VIENNA (Feb. 24)
The Austrian Parliament unanimously adopted an amendment to the penal code that will make it easier for the authorities to enforce laws against the dissemination of neo-Nazi and anti-Semitic propaganda.
Existing laws provide for stiff penalties. Fines for neo-Nazi activities are high and the minimum prison sentence is 10 years if convicted. But precisely for those reasons, juries have been reluctant to bring in a guilty verdict, especially if the accused are juveniles, as many arrested for distributing Nazi propaganda are.
Meanwhile, high school teachers in Vienna and in the provincial capitals have complained of the recent flood of racist and anti-Jewish leaflets spread by far rightwing groups. Under the amended law, the police, not the courts, will fine violators. The police, moreover, no longer need a court order to confiscate neo-Nazi material to present in evidence.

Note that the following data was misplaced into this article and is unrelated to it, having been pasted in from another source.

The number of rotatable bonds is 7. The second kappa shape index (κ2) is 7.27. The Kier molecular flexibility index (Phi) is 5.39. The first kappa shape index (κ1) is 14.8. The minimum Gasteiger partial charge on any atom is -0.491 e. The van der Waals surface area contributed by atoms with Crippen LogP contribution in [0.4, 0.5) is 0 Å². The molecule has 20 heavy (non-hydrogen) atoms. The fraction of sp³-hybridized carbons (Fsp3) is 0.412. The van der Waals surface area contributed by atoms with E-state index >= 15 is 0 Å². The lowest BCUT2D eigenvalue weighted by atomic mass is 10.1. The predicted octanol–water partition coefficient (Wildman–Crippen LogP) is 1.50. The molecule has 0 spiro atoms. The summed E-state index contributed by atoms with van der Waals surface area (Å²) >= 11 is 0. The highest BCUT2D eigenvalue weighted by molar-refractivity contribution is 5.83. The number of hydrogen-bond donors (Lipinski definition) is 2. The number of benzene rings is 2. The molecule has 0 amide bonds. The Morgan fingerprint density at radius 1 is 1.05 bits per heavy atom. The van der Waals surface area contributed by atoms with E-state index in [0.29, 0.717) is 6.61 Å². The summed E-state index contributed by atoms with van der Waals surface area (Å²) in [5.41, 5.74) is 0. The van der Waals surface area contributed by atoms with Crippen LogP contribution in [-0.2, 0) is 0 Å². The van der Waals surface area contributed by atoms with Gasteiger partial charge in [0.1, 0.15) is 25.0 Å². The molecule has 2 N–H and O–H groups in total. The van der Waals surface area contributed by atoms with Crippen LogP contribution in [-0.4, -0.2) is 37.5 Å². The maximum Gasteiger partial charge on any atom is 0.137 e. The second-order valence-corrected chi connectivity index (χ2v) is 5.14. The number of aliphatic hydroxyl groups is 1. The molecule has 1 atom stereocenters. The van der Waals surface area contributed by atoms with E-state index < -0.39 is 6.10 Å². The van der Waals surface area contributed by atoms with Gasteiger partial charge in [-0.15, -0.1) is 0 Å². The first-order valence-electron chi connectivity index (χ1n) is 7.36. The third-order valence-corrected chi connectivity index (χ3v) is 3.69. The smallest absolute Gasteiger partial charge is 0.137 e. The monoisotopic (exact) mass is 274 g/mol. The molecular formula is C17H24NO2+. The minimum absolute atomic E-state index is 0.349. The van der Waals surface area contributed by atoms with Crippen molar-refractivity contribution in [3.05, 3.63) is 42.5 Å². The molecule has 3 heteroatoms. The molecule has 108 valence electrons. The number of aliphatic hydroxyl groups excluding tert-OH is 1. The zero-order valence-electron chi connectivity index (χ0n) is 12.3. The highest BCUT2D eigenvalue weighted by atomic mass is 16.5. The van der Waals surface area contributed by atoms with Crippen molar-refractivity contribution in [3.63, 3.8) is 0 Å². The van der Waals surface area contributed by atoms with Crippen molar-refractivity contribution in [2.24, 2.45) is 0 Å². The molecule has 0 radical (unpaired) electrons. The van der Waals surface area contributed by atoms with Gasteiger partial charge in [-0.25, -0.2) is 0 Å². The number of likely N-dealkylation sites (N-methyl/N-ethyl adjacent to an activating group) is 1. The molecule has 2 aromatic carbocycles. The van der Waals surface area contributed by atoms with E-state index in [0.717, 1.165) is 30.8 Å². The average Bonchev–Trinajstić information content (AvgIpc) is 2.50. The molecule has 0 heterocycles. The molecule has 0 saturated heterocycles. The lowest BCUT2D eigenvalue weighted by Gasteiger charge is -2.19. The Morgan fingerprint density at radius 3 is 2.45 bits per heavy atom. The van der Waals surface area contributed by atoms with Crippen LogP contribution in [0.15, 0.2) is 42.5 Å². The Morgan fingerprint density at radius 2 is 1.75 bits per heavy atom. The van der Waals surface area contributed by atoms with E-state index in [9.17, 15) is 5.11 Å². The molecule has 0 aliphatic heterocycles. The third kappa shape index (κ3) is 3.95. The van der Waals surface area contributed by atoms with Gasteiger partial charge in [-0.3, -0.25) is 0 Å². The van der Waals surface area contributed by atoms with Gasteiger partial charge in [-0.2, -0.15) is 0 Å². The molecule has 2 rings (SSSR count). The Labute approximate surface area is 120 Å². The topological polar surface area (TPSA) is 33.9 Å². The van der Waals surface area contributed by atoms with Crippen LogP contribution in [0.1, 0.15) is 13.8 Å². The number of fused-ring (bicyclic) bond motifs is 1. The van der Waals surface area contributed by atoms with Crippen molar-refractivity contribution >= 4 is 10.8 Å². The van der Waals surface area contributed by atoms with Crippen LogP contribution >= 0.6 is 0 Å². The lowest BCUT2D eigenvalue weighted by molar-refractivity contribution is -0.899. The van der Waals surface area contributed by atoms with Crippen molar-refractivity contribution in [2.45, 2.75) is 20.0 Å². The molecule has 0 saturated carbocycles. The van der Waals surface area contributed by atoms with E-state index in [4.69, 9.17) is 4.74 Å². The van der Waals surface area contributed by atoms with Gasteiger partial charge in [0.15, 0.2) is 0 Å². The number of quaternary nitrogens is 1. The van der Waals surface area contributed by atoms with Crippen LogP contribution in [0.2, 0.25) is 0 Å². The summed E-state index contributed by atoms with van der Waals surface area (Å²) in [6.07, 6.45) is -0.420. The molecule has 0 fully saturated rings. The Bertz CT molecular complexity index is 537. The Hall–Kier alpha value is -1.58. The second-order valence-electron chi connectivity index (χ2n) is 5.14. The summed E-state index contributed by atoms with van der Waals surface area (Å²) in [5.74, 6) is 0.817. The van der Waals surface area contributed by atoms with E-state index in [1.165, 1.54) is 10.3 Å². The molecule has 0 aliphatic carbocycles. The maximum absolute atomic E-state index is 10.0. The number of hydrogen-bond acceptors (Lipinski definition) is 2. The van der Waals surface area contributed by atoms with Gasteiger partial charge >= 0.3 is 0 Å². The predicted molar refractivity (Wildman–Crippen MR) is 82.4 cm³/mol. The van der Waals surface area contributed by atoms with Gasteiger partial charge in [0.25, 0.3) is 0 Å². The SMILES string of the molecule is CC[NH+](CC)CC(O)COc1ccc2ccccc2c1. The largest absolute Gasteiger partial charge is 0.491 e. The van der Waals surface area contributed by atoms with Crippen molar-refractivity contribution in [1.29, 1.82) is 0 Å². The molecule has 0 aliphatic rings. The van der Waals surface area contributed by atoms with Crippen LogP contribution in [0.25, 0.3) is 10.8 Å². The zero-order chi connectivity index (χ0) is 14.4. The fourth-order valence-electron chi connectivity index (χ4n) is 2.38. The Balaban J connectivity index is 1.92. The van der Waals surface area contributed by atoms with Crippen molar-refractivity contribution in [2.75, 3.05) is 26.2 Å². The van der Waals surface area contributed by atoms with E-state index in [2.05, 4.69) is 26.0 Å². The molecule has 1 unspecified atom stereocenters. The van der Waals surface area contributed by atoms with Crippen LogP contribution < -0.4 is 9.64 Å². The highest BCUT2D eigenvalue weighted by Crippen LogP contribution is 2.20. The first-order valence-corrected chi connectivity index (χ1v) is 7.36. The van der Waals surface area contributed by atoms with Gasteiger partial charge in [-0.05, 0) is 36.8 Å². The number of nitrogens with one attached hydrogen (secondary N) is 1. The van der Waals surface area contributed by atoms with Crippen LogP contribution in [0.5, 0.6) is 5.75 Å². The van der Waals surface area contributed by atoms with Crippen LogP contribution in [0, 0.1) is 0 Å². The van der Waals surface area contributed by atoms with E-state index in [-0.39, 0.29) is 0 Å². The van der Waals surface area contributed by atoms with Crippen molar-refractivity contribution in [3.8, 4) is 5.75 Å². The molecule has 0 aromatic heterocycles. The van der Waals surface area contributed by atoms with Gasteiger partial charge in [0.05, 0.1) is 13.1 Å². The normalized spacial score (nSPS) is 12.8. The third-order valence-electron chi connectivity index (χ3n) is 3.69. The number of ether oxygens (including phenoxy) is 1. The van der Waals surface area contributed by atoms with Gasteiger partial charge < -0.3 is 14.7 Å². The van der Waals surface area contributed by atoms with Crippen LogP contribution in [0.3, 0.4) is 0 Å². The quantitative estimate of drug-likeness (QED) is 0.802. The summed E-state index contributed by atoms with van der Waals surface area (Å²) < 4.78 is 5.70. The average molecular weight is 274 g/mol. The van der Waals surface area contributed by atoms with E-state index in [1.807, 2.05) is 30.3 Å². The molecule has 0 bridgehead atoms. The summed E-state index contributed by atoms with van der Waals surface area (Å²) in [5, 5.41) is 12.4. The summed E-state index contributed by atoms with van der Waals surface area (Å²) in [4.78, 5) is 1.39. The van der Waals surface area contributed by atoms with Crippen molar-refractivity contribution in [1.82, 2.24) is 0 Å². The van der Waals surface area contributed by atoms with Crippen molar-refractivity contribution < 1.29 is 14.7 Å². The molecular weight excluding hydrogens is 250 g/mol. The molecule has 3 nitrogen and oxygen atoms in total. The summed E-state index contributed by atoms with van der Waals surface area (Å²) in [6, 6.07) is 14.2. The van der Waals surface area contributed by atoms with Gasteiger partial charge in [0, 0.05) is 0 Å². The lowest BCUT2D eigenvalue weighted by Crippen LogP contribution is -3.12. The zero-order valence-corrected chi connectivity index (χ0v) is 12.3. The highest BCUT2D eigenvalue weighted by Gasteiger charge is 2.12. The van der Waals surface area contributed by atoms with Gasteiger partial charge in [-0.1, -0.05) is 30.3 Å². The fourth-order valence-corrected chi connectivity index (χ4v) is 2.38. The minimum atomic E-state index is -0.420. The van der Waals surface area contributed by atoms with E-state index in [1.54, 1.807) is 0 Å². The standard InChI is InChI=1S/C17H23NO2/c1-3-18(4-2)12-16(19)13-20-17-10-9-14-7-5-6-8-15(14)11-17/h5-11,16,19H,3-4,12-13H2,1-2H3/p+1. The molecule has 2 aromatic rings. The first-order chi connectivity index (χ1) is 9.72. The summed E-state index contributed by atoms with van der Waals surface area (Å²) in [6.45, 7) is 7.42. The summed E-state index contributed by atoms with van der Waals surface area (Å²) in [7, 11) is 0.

The amendment was supported by the ruling of the Supreme Constitutional Court last November that all public officials must take into account the anti-Nazi laws in reaching decisions. That ruling was aimed at the candidacy of neo-Nazi groups in public elections, and especially elections to student bodies at Austrian universities.